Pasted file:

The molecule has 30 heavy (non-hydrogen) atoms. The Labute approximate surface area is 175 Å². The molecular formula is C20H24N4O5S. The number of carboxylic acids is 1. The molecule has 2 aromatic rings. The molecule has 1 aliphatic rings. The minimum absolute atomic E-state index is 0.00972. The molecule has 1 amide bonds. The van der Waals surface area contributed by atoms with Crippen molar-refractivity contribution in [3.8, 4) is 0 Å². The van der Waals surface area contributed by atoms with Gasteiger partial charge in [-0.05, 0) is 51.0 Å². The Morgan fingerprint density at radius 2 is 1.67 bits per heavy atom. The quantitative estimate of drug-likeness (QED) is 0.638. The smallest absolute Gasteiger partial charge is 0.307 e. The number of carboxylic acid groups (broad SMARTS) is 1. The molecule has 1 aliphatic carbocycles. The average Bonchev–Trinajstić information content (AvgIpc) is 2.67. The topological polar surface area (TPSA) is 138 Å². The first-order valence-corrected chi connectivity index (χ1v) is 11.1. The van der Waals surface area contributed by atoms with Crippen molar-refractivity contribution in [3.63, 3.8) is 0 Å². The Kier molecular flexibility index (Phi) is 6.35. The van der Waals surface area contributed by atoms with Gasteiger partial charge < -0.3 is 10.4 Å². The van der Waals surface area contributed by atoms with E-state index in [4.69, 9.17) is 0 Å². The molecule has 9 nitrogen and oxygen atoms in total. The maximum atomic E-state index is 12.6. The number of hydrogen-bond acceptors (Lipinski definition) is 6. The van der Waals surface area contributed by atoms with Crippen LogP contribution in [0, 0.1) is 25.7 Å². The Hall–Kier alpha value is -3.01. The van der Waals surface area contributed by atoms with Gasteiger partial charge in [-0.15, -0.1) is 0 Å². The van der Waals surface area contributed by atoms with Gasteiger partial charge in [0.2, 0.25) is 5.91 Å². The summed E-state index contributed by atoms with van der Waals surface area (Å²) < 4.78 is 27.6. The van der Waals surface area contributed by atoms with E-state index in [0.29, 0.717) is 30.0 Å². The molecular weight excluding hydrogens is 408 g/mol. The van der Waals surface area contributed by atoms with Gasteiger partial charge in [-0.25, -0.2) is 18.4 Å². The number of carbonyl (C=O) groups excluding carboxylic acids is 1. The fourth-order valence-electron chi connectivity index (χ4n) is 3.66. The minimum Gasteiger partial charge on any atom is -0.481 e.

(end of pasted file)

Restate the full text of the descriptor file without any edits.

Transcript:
The molecule has 30 heavy (non-hydrogen) atoms. The Labute approximate surface area is 175 Å². The molecular formula is C20H24N4O5S. The number of carboxylic acids is 1. The molecule has 2 aromatic rings. The molecule has 1 aliphatic rings. The minimum absolute atomic E-state index is 0.00972. The molecule has 1 amide bonds. The van der Waals surface area contributed by atoms with Crippen molar-refractivity contribution in [3.8, 4) is 0 Å². The van der Waals surface area contributed by atoms with Gasteiger partial charge in [-0.05, 0) is 51.0 Å². The Morgan fingerprint density at radius 2 is 1.67 bits per heavy atom. The quantitative estimate of drug-likeness (QED) is 0.638. The smallest absolute Gasteiger partial charge is 0.307 e. The number of carboxylic acid groups (broad SMARTS) is 1. The molecule has 1 aliphatic carbocycles. The average Bonchev–Trinajstić information content (AvgIpc) is 2.67. The topological polar surface area (TPSA) is 138 Å². The first-order valence-corrected chi connectivity index (χ1v) is 11.1. The van der Waals surface area contributed by atoms with Crippen molar-refractivity contribution in [3.63, 3.8) is 0 Å². The Kier molecular flexibility index (Phi) is 6.35. The van der Waals surface area contributed by atoms with Gasteiger partial charge < -0.3 is 10.4 Å². The van der Waals surface area contributed by atoms with E-state index in [4.69, 9.17) is 0 Å². The molecule has 9 nitrogen and oxygen atoms in total. The maximum atomic E-state index is 12.6. The number of hydrogen-bond acceptors (Lipinski definition) is 6. The van der Waals surface area contributed by atoms with Crippen LogP contribution in [0, 0.1) is 25.7 Å². The Hall–Kier alpha value is -3.01. The van der Waals surface area contributed by atoms with Gasteiger partial charge in [-0.15, -0.1) is 0 Å². The van der Waals surface area contributed by atoms with Gasteiger partial charge in [0.2, 0.25) is 5.91 Å². The summed E-state index contributed by atoms with van der Waals surface area (Å²) < 4.78 is 27.6. The van der Waals surface area contributed by atoms with E-state index in [0.29, 0.717) is 30.0 Å². The molecular weight excluding hydrogens is 408 g/mol. The van der Waals surface area contributed by atoms with Gasteiger partial charge in [-0.25, -0.2) is 18.4 Å². The number of carbonyl (C=O) groups excluding carboxylic acids is 1. The fourth-order valence-electron chi connectivity index (χ4n) is 3.66. The minimum Gasteiger partial charge on any atom is -0.481 e.